|Grand Seiko SBGH001.|
Photo courtesy Seiko.
Seiko makes its own movements, which gives the Grand Seiko superior accuracy and reliability. Grand Seikos come in manual, automatic and quartz variations. Grand Seiko Spring Drive watches are accurate to within a second a day, and usually do better than that. The Grand Seiko is the evolutionary result of the drive for understated perfection.
Grand Seikos aren't cheap, either. You'll pay north of $2,000 for an entry level Grand Seiko, and a lot more for many models.
Which brings me to this observation about the Grand Seiko.
There's a home furnishings store near my apartment in Tokyo. It's nothing out of the ordinary. The store sells pots and pans, rice cookers, small couches, slippers, USB cables, coat hangers, and lamps. Stuff like that. It also sells Grand Seikos right next to the vacuum cleaners.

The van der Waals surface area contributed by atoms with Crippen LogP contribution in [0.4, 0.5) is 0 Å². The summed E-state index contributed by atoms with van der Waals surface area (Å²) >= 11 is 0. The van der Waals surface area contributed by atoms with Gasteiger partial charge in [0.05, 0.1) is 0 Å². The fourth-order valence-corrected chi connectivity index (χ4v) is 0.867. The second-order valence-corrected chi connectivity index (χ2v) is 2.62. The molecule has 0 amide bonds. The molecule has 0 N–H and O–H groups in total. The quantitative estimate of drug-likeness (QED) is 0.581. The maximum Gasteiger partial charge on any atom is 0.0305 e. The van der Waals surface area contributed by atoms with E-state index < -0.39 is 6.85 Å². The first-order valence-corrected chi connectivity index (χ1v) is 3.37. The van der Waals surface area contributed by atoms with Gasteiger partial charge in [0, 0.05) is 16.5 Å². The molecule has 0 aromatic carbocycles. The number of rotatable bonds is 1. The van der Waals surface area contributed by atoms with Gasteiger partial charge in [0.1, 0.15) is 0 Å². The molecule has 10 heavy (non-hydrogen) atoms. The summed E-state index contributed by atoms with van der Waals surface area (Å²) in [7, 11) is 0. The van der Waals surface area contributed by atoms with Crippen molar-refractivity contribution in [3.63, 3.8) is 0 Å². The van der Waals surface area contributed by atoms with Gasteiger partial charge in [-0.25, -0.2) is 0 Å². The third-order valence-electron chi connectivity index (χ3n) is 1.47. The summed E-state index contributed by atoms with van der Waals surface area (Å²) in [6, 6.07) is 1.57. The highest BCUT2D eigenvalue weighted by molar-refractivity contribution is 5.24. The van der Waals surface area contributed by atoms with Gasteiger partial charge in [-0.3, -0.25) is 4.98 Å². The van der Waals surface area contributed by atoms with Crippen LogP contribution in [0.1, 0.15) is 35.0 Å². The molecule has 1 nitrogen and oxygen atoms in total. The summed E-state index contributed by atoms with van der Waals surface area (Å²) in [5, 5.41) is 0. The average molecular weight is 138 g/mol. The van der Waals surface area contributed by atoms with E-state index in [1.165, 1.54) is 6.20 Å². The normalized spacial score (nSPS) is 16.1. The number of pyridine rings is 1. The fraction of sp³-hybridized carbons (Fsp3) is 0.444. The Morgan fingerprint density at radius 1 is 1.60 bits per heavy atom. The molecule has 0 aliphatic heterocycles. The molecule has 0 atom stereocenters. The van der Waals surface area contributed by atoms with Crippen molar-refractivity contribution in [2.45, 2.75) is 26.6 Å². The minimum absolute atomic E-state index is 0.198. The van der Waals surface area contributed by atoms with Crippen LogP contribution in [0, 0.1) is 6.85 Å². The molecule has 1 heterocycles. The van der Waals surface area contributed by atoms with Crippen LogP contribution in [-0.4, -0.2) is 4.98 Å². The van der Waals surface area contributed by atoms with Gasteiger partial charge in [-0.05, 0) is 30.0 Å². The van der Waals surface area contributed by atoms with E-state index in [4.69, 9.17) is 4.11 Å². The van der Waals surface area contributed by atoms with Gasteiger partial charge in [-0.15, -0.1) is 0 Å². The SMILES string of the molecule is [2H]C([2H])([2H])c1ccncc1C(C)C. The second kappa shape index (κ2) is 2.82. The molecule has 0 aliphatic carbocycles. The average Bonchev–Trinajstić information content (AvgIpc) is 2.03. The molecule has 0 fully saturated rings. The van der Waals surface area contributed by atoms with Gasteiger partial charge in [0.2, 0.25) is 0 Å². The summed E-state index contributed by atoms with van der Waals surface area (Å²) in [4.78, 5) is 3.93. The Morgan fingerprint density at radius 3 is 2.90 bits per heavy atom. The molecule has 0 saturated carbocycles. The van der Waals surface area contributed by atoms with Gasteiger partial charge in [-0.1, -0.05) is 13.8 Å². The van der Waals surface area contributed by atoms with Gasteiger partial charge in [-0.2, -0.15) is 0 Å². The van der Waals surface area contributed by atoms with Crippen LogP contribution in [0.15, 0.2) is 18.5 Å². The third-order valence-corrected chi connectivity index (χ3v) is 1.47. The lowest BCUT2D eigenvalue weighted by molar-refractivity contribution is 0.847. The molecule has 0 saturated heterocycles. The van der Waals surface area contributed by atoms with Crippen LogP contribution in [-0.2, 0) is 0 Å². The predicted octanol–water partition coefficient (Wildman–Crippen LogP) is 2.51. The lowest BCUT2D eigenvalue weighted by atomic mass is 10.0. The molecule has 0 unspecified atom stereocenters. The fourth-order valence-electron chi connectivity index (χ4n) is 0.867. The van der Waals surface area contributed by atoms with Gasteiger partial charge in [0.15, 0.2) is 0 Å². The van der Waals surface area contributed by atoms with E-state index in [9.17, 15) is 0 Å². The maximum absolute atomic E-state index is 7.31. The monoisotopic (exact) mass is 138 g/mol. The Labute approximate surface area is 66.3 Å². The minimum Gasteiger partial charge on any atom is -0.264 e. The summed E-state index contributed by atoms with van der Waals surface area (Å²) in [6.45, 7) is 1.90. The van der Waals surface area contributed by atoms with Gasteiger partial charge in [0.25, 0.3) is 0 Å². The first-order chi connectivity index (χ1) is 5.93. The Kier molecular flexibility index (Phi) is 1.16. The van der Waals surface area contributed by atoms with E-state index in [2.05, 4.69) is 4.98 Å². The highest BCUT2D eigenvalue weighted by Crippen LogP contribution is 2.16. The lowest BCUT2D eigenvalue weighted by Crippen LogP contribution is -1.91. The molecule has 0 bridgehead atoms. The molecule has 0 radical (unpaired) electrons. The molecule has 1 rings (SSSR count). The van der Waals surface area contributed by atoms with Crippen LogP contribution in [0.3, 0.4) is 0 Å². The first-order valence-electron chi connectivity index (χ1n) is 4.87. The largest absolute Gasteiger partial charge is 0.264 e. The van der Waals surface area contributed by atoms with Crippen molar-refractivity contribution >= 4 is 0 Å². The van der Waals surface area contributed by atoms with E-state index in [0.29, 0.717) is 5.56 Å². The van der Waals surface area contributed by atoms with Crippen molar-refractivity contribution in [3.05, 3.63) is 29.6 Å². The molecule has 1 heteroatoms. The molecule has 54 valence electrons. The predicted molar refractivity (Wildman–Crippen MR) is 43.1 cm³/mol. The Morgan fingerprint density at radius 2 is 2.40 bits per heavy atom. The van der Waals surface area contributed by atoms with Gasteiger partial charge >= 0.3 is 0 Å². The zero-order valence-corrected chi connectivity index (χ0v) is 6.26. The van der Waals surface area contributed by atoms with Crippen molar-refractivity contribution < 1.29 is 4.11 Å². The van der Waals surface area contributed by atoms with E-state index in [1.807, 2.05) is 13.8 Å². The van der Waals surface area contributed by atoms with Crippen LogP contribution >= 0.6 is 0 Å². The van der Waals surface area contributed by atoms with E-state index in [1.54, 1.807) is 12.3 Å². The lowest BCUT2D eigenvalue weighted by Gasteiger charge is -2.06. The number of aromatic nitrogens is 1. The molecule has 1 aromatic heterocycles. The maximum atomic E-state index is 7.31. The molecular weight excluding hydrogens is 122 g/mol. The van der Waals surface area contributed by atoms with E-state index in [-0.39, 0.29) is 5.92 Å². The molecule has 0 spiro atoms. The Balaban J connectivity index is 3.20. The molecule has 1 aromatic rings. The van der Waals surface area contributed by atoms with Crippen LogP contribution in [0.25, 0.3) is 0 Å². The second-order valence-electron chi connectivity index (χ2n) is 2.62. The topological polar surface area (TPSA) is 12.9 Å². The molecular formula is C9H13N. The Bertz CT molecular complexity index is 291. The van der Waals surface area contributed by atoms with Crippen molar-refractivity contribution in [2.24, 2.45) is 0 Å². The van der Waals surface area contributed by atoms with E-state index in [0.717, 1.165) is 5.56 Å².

Oh. That's something I wouldn't expect to see in the United States or Europe. You'd wouldn't find a Rolex or Breitling for sale in the same part of any store where vacuum cleaners can be picked up.
|Grand Seikos for sale at Home & Works in Tokyo...|
right next to the vacuum cleaners.
The advertisements for Seiko in the United States extol the engineering and science that goes into making a Grand Seiko, even if the advertisements don't say that in precisely those words.
A watch store with brilliant pinpoint halogen lamps illuminating the merchandise isn't something that potential Grand Seiko buyers in Japan need to see (though they will see that, too, in Seiko boutiques.) Grand Seiko buyers just want to buy the best watch that they can afford.
Grand Seiko may not actually be the people's watch as far a price goes, but Seiko doesn't try to create distance between itself and regular people.